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Ronald V. Miller Jr.

Ronald V. Miller Jr.

Miller & Zois, LLC
  • Personal Injury, Medical Malpractice, Nursing Home Abuse & Neglect...
  • Maryland
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Summary

Maryland personal injury trial lawyer.

Practice Areas
  • Personal Injury
  • Medical Malpractice
  • Nursing Home Abuse & Neglect
  • Products Liability
  • Asbestos & Mesothelioma
  • Workers' Compensation
  • Insurance Claims
  • Animal & Dog Law
Fees
  • Free Consultation
  • Contingent Fees
Jurisdictions Admitted to Practice
Maryland
Languages
  • English: Spoken, Written
Professional Experience
Education
University of Baltimore School of Law
J.D.
Honors: Magna Cum Laude
Activities: Executive Editor of the University of Baltimore Law Review
Loyola College
B.Fin.
Awards
SuperLawyers List
Superlawyers
Best Lawyers List
Best Lawyers of America
Member
Million Dollar Advocates Forum
SmartCEO
Forty Elite Lawyers in Maryland
Professional Associations
Baltimore City Bar Association
Member
Current
Prince George's County Bar Association
Member
Current
Anne Arundel County Bar Association
Member
Current
Maryland Trial Lawyers Association
Member
Current
American Trial Lawyers Association
Member
Current
American Bar Association
Member
Current
Maryland State Bar
Member
- Current
Publications
Articles & Publications
Insurance Settlement
James Publishing
Websites & Blogs
Website
Ronald V. Miller's Website Profile
Website
Miller & Zois, LLC Website
Blog
Maryland Medical Malpractice Attorney Blog
Blog
Maryland Accident Lawyer Blog
Blog
Baltimore Injury Lawyer Blog
Blog
Lawsuit Information Center
Blog
Maryland Injury Lawsuit Information Center
Blog
Drug Recall Information Center
Legal Answers
71 Questions Answered

Q. If you signed an informed consent can you still sue for malpractice?
A: Yes, yes, and yes. Informed consent just means that you consent to the procedure. You are not consenting to medical malpractice. In fact, we have a motion we regularly file to keep in informed consent that the patient signed out of evidence if it is not an informed consent case.
Q. What are the first steps to take if you suspect inadequate care at a relative's nursing home?
A: This is a pretty broad question. First, I would look at the nursing home itself. How do the Medicare ratings look? Second, I think you research the deficiencies you are concerned about. Then I would talk to the resident about the concerns, if possible. You can ask to review the medical chart if you are authorized to do so. You can also ask for a meeting with the nursing home to let them know there are concerns. Finally, you can call the state authorities. Which of these makes sense or does not make sense in your case? You would have to provide more details before we could give more specific answers.
Q. I had a surgeon leave a half of lump in my breast, breast cancer runs in my family what should I do?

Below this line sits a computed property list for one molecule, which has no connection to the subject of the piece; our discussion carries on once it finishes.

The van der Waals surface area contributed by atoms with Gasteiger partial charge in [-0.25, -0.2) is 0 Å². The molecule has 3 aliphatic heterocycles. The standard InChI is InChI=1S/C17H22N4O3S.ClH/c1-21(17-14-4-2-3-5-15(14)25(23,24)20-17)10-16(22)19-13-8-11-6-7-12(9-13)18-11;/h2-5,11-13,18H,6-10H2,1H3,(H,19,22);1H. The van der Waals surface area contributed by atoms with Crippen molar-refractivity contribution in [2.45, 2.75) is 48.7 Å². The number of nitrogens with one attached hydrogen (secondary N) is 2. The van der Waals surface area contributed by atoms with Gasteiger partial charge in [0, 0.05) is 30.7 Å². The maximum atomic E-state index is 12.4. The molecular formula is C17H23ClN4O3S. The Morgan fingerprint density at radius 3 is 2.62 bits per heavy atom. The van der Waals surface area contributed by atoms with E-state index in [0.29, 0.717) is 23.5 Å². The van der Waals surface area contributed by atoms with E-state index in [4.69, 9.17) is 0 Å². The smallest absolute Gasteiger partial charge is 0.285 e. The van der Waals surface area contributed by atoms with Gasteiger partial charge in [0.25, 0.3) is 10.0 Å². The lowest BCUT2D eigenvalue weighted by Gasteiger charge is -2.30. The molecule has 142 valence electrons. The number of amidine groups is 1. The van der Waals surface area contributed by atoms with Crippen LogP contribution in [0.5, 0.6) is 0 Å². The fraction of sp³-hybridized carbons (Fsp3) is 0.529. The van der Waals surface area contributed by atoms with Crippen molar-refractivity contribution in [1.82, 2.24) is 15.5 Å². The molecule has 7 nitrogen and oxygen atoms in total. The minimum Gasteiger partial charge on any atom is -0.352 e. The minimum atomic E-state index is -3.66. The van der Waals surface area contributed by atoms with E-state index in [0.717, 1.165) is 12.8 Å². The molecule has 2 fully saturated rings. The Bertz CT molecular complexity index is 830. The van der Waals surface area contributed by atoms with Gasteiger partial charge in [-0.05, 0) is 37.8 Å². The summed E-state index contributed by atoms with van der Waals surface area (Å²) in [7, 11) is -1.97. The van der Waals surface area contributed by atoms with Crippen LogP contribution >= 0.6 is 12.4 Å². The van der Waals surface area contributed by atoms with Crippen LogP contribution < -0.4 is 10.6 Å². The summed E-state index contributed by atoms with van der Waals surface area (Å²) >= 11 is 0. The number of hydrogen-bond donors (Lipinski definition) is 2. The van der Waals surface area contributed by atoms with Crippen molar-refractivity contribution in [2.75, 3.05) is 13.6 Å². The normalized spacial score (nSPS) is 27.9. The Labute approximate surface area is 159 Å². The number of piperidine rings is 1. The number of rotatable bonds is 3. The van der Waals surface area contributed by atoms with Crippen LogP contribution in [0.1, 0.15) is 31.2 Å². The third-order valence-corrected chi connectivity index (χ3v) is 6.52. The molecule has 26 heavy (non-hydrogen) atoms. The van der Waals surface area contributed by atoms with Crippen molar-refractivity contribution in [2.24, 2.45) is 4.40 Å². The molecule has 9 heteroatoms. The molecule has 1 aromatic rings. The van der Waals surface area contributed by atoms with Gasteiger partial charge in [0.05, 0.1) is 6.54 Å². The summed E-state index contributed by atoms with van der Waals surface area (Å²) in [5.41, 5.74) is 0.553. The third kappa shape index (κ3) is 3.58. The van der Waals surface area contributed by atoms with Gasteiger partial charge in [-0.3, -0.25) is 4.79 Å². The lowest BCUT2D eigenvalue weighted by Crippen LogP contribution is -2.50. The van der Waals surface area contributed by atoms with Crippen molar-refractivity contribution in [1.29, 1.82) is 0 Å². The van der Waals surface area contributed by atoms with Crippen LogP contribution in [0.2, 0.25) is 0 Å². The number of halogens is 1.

A: This is an important question but it is a medical question at this point, not a legal question. You should ask your doctor and if your are not satisfied with the answer you should collect your medical records and take them to another doctor for a second opinion.
Q. I had a colonoscopy yesterday. I later found out i had to be intubated becuase I stopped breathing.
A: It would be impossible to answer any question like this with such limited information. The key to any medical malpractice case is to review the medical records to see the entire picture. Any other opinions as to what happened to you would be worse than naked speculation.
Q. What does informed consent consist of for a medical procedure?
A: In Maryland, a healthcare provider's duty to communicate information to enable a patient to make an intelligent and informed choice of all material risks and benefits of a proposed course of medical treatment. We can probably answer a more specific question. But just because a risk is listed does not mean you cannot bring a malpractice claim if that harm comes to pass.
Q. I am currently settling a personal injury claim.
A: You are always taking risks proceeding with a lawyer. Without seeing the document, no one is going to be able to give you quality advice. Particularly in this case where the facts are goofy. I can't imagine a scenario where you were drafting the release and then negotiating over the terms. That said, defendants do not want to admit fault in a release and this is not uncommon.
Q. Do I suppose to receive information in mail from court or defendants?
A: That is something you want to correct quickly. Call Health Claims Arbitration (410) 767-8200. They are nice and will work with you to make sure you have everything. Put your correspondence in writing and make the same request of all parties to the litigation.
Q. My child was injured on a school field trip.
A: The question would be whether the fact that he was left unattended was the cause of his injury. This would depend on he circumstances and the victim's age. Bringing a claim against a parent chaperone is going to be a bit of a challenge because the deck is stacked against you. People understand that a parent is just helping out and is not trained to attend to children on a field trip (and, as a parent, how hard it is to do so).
Q. Is my father's nursing home required to have a specific number of staff?
A: Yes. Nursing Home Reform Act places minimum staffing levels. the staffing depends on the size of the facility. You can also look at the Medicare rankings to see how your father's nursing home compares in terms of level of staffing.
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Contact & Map
Miller & Zois, LLC
1 South St
#2450
Baltimore, MD 21202
USA
Toll-Free: (800) 553-8082
Telephone: (410) 779-4600